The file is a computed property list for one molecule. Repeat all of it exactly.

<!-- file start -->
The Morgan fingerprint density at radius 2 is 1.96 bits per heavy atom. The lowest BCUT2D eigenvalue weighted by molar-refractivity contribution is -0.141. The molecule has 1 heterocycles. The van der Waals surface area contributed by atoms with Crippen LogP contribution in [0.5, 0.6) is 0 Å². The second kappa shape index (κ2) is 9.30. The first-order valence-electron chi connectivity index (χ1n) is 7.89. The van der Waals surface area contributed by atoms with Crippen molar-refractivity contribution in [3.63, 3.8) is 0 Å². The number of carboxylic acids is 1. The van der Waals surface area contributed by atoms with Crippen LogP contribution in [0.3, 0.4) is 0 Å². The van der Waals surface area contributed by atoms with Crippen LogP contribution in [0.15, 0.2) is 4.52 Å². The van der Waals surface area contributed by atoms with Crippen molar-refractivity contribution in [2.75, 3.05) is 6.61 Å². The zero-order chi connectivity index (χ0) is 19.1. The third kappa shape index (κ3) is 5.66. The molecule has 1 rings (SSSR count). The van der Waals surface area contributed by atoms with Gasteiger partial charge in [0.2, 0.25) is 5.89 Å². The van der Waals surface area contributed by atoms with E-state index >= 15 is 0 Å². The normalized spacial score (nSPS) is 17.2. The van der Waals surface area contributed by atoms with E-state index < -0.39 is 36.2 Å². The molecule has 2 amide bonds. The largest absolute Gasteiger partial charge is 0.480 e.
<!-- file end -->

The Morgan fingerprint density at radius 2 is 1.96 bits per heavy atom. The lowest BCUT2D eigenvalue weighted by molar-refractivity contribution is -0.141. The molecule has 1 heterocycles. The van der Waals surface area contributed by atoms with Crippen LogP contribution in [0.5, 0.6) is 0 Å². The second kappa shape index (κ2) is 9.30. The first-order valence-electron chi connectivity index (χ1n) is 7.89. The van der Waals surface area contributed by atoms with Crippen molar-refractivity contribution in [3.63, 3.8) is 0 Å². The number of carboxylic acids is 1. The van der Waals surface area contributed by atoms with Crippen LogP contribution in [0.3, 0.4) is 0 Å². The van der Waals surface area contributed by atoms with Crippen LogP contribution in [0.15, 0.2) is 4.52 Å². The van der Waals surface area contributed by atoms with Crippen molar-refractivity contribution in [2.75, 3.05) is 6.61 Å². The zero-order chi connectivity index (χ0) is 19.1. The third kappa shape index (κ3) is 5.66. The molecule has 1 rings (SSSR count). The van der Waals surface area contributed by atoms with Gasteiger partial charge in [0.2, 0.25) is 5.89 Å². The van der Waals surface area contributed by atoms with E-state index >= 15 is 0 Å². The normalized spacial score (nSPS) is 17.2. The van der Waals surface area contributed by atoms with E-state index < -0.39 is 36.2 Å². The molecule has 2 amide bonds. The largest absolute Gasteiger partial charge is 0.480 e.